Indeed, Elon Musk, one of today’s most admirable business leaders is known for having taught himself – literally! – rocket science by reading books. Moreover, according to his brother, Elon used to read two books per day when he was a kid. Continue reading “Shared Values of Self-Made Millionaires”

Canoeing with Mintzberg

Canoeing with Mintzberg

The CoachingOurselves Reflections 2017 – Rebalancing Society conference was an outstanding 3-day event filled with ideas, presentations and passion shared with us by the brightest minds: Henry MintzbergPhilip KotlerDan PonterfractEd ScheinJonathan GoslingMitch Joel and many other prominent thinkers, businesspeople and coaches.

This true feast of sustainable leadership was concluded with a savory dessert – The Great Canadian Canoe Trip, five hours in double canoes going down the Devil’s River in Mont-Tremblant National Park.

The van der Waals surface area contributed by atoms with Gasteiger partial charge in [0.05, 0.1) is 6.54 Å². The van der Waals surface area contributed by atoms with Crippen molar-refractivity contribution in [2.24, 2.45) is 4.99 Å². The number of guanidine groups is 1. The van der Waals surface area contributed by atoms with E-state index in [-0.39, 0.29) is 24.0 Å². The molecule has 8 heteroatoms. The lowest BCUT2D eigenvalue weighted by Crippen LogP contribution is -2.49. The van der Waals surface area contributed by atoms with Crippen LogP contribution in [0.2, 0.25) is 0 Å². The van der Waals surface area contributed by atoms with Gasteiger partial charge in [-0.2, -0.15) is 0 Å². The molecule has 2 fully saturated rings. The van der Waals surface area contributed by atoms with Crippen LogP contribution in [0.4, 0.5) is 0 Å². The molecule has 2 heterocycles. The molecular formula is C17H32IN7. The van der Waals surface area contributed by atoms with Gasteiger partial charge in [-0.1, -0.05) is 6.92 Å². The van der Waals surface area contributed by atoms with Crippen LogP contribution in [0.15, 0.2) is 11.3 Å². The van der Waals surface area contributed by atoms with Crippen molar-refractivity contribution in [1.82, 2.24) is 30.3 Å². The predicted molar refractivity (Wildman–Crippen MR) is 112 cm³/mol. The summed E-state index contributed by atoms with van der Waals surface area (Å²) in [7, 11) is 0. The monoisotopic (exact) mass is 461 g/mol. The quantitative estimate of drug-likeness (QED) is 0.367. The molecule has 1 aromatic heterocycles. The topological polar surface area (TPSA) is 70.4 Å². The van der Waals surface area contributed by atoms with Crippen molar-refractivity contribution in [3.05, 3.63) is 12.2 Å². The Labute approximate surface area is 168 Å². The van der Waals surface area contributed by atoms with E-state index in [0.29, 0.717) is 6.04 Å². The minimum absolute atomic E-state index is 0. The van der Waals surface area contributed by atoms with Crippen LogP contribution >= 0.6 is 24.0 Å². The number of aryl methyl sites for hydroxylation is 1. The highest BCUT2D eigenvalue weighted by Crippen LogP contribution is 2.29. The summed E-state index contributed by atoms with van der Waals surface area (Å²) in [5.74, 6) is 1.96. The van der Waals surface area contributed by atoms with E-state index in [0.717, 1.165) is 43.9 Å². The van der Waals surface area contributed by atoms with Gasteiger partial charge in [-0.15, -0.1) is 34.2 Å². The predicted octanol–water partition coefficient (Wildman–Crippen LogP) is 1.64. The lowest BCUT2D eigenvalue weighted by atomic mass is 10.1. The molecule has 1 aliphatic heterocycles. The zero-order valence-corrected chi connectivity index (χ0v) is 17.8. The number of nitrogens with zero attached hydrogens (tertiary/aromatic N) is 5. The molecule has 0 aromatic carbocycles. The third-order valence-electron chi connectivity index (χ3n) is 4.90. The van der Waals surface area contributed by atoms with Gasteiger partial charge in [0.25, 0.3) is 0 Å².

Now, mentally going through the experience again, I think that this trip in the end of the conference was more than just for pleasure and relaxation. The unbridled nature, the canoes, and the river flow – all have their profound role in the understanding and “internalization” of the worldview experienced during the main event.

Here are my key takeaways from the Canoe Trip.

1.      Key safety rules in the canoe are familiar to every manager:

  • Avoid sudden movements.
  • Go with the flow.

Nothing new, but that does not mean “don’t rock the boat”; it’s just that any disruption creates unnecessary risks and may lead to an accident, and is not necessary when you are on the right course.

2.      The real leader in the canoe, the helmsman, is the paddler in the stern. He is the more experienced one, doing the steering. Leading from behind, he will be looking over the front paddler’s shoulder all the time, and if the latter does not have a small frame and wears a hat, the helmsman will not see much. Continue reading “Canoeing with Mintzberg”